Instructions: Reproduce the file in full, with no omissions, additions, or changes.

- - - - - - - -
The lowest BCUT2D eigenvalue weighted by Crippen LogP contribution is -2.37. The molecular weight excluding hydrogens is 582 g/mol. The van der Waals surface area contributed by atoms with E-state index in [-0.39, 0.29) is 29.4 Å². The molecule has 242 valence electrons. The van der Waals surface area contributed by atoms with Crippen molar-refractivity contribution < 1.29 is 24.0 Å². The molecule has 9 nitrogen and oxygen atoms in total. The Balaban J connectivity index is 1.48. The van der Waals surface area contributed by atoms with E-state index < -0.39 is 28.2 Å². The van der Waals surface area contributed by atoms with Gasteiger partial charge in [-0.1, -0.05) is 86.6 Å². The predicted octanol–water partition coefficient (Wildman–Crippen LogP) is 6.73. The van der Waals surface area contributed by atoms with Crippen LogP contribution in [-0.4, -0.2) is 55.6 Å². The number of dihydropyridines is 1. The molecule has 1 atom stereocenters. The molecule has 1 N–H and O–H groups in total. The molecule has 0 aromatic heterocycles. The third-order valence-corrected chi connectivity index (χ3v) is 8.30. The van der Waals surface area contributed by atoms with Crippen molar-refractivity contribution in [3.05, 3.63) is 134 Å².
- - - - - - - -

The lowest BCUT2D eigenvalue weighted by Crippen LogP contribution is -2.37. The molecular weight excluding hydrogens is 582 g/mol. The van der Waals surface area contributed by atoms with E-state index in [-0.39, 0.29) is 29.4 Å². The molecule has 242 valence electrons. The van der Waals surface area contributed by atoms with Crippen molar-refractivity contribution < 1.29 is 24.0 Å². The molecule has 9 nitrogen and oxygen atoms in total. The Balaban J connectivity index is 1.48. The van der Waals surface area contributed by atoms with E-state index < -0.39 is 28.2 Å². The van der Waals surface area contributed by atoms with Gasteiger partial charge in [-0.1, -0.05) is 86.6 Å². The predicted octanol–water partition coefficient (Wildman–Crippen LogP) is 6.73. The van der Waals surface area contributed by atoms with Crippen LogP contribution in [-0.4, -0.2) is 55.6 Å². The number of dihydropyridines is 1. The molecule has 1 atom stereocenters. The molecule has 1 N–H and O–H groups in total. The molecule has 0 aromatic heterocycles. The third-order valence-corrected chi connectivity index (χ3v) is 8.30. The van der Waals surface area contributed by atoms with Crippen molar-refractivity contribution in [3.05, 3.63) is 134 Å².